- Basic mechanisms of coagulation (extrinsic/intrinsic pathways of coagulation, the role of platelets).
- Natural anticoagulant mechanisms (antithrombin III, proteins C and S, heparin cofactor II).
2. Hypercoagulable states
- Heparin-associated thrombocytopenia.'
- Antithrombin III deficiency.
- Protein C and S deficiency.
- Factor V Leiden mutation.
- Lupus anticoagulant/antiphospholipid syndrome.
- Abnormalities of fibrinolysis.
- Abnormal platelet aggregation.
- Disseminated intravascular coagulation.
3. Bleeding disorders
- Hemophilia A.
- Hemophilia B.
- von Willebrand disease.
- Factor XI deficiency.
- Factor V deficiency.
- Factor VII deficiency.
- Deficiencies of fibrinogen.
- Platelet disorders.
4. Pharmacologic – nonpharmacologic interventions
- Anticoagulant agents (structure, mechanism of action, complications, monitoring of the anticoagulant effect).
- Heparin (unfractionated and low molecular weight).
- Heparinoids (danaparoid).
- Antiplatelet agents (mechanism of action, complications).
- Fibrinolytic agents (source, mechanism of action, complications, monitoring of the fibrinolytic effect).
- First-generation agents (streptokinase and urokinase).
- Second-generation agents (recombinant tissue plasminogen activator and antistreplase).
- Third-generation agents (reteplase).
- Nonpharmacologic interventions.
- Mechanical measures (early ambulation, elastic stockings, electrical calf muscle stimulation, external pneumatic compression).
- Vena cava filters.
- Pulmonary embolectomy.
Hassouna HI. Laboratory evaluation of hemostatic disorders. Hematol Oncol Clin North Am 1993;7:1161-1249.
This article is abroad review presenting in detail the roles of coagulation testing in the management of bleeding and thrombotic disorders. Limitations of coagulation testing in defining the hemostatic state, interpretation of abnormal coagulation test results and the possible relationship to excessive bleeding and thrombosis are thoroughly discussed.
Whiteman T, Hassouna HI. Hypercoagulable states. Hematol Oncol Clin North Am 2000;14:355-377.
The focus of this article is understanding mechanisms in the hypercoagulable state that enhance and maintain the production of thrombin in circulating blood while preventing its progression to thrombosis. These mechanisms include reactions that produce thrombin from prothrombin, feedback loop mechanisms that affect the rate of thrombin production from prothrombin and the inactivation of thrombin in blood.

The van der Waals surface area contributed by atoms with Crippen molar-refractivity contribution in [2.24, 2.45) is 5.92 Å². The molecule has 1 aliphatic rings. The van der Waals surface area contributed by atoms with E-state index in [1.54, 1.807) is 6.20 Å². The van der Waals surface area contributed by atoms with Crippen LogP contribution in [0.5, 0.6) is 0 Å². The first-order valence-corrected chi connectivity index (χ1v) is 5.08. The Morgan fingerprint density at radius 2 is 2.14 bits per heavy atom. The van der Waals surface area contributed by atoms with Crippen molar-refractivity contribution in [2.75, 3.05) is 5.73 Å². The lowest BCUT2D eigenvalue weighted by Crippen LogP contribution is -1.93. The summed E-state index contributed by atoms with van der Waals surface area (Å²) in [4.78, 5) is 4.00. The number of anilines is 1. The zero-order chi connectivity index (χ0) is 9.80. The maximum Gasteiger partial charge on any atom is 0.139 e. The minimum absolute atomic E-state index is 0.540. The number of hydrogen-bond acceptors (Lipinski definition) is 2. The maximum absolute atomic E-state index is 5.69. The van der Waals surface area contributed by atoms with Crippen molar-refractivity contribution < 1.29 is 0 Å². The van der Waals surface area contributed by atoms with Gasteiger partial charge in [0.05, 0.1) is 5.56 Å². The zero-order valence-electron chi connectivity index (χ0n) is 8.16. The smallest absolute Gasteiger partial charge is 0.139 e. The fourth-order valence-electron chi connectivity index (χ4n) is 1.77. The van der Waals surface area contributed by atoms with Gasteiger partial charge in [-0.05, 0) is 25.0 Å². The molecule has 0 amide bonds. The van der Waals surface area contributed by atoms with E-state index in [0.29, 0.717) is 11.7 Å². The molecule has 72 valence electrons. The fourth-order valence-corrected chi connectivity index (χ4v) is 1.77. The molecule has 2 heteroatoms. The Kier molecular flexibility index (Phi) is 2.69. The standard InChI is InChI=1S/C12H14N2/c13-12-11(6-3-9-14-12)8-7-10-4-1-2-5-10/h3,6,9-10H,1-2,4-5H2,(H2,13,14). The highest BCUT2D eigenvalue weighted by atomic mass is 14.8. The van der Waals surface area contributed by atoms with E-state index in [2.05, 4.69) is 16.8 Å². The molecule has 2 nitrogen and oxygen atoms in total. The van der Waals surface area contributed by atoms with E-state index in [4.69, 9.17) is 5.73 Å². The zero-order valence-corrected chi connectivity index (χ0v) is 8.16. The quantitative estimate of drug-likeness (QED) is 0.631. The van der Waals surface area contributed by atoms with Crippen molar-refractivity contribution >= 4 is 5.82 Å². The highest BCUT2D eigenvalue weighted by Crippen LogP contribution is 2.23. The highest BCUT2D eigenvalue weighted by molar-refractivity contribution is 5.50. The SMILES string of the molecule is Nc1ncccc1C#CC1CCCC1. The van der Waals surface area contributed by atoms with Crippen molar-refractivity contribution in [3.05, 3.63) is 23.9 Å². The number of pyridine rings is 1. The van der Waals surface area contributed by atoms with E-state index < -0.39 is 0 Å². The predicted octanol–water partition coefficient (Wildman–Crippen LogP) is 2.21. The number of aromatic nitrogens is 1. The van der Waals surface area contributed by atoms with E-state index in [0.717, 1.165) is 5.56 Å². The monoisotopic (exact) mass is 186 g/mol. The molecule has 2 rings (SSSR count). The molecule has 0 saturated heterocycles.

Van Cott EM, Soderberg BL, Laposata M. Activated protein C resistance, the factor V Leiden mutation, and a laboratory testing algorithm. Arch Pathol Lab Med 2002;126:577-582.
This report describes the protein C/protein S pathway, the significance of activated protein C resistance and the factor V Leiden mutation, and the clinical testing used to detect activated protein C resistance and the factor V Leiden mutation. A proposed laboratory testing algorithm is also provided.
Triplett DA. Coagulation and bleeding disorders: review and update. Clin Chem 2000;46:1260-1269.
This review considers laboratory tests used to evaluate coagulation, including prothrombin time, activated partial thromboplastin time, thrombin time, and platelet count. It discusses hereditary disorders of platelets and/or coagulation proteins that lead to clinical bleeding as well as acquired disorders, including disseminated intravascular coagulation and acquired circulating anticoagulants.
Frangos SG, Chen AH, Sumpio B. Vascular drugs in the new millennium. J Am Coll Surg 2000;191:76-92.
This review discusses pharmacologic therapy of cardiovascular disorders including antiplatelet agents, anticoagulants, thrombolytics, and claudication-alleviating drugs. Each drug category is introduced with a brief review of the current "gold standard" medication, with emphasis on the limitations and weaknesses that the newer agents have been designed to overcome.
Posted June 2010